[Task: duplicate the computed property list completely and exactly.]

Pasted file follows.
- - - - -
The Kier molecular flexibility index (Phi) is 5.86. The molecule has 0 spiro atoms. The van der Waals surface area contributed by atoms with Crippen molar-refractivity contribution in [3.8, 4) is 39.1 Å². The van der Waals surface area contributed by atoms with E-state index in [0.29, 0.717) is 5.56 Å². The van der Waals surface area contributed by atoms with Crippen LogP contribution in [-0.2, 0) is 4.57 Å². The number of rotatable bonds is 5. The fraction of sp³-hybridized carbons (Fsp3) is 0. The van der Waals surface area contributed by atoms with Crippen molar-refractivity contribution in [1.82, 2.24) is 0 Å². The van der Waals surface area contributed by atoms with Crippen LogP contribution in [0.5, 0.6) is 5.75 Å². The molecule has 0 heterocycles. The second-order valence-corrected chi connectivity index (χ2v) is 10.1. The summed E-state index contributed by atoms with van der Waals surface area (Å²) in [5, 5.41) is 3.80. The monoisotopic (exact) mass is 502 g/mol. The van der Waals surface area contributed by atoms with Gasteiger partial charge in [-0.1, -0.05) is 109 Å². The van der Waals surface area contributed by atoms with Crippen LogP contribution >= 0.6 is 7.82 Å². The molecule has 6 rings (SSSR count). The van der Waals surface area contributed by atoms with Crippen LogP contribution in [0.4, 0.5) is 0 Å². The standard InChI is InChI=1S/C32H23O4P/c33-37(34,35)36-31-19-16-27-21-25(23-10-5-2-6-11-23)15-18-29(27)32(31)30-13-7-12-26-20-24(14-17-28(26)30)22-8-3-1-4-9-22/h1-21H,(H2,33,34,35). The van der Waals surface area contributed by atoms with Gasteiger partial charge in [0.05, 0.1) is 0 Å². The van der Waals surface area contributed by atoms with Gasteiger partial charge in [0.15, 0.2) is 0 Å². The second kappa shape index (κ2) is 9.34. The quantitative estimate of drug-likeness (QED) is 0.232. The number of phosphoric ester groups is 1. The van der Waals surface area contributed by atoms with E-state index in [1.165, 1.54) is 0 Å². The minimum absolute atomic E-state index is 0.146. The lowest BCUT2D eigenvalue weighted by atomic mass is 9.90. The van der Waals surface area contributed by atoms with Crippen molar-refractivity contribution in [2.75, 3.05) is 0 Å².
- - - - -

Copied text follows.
The Kier molecular flexibility index (Phi) is 5.86. The molecule has 0 spiro atoms. The van der Waals surface area contributed by atoms with Crippen molar-refractivity contribution in [3.8, 4) is 39.1 Å². The van der Waals surface area contributed by atoms with E-state index in [0.29, 0.717) is 5.56 Å². The van der Waals surface area contributed by atoms with Crippen LogP contribution in [-0.2, 0) is 4.57 Å². The number of rotatable bonds is 5. The fraction of sp³-hybridized carbons (Fsp3) is 0. The van der Waals surface area contributed by atoms with Crippen molar-refractivity contribution in [1.82, 2.24) is 0 Å². The van der Waals surface area contributed by atoms with Crippen LogP contribution in [0.5, 0.6) is 5.75 Å². The molecule has 0 heterocycles. The second-order valence-corrected chi connectivity index (χ2v) is 10.1. The summed E-state index contributed by atoms with van der Waals surface area (Å²) in [5, 5.41) is 3.80. The monoisotopic (exact) mass is 502 g/mol. The van der Waals surface area contributed by atoms with Gasteiger partial charge in [-0.1, -0.05) is 109 Å². The van der Waals surface area contributed by atoms with Crippen LogP contribution >= 0.6 is 7.82 Å². The molecule has 6 rings (SSSR count). The van der Waals surface area contributed by atoms with Crippen LogP contribution in [0.4, 0.5) is 0 Å². The standard InChI is InChI=1S/C32H23O4P/c33-37(34,35)36-31-19-16-27-21-25(23-10-5-2-6-11-23)15-18-29(27)32(31)30-13-7-12-26-20-24(14-17-28(26)30)22-8-3-1-4-9-22/h1-21H,(H2,33,34,35). The van der Waals surface area contributed by atoms with Gasteiger partial charge in [0.05, 0.1) is 0 Å². The van der Waals surface area contributed by atoms with Gasteiger partial charge in [0.15, 0.2) is 0 Å². The second kappa shape index (κ2) is 9.34. The quantitative estimate of drug-likeness (QED) is 0.232. The number of phosphoric ester groups is 1. The van der Waals surface area contributed by atoms with E-state index in [1.165, 1.54) is 0 Å². The minimum absolute atomic E-state index is 0.146. The lowest BCUT2D eigenvalue weighted by atomic mass is 9.90. The van der Waals surface area contributed by atoms with Crippen molar-refractivity contribution in [2.75, 3.05) is 0 Å².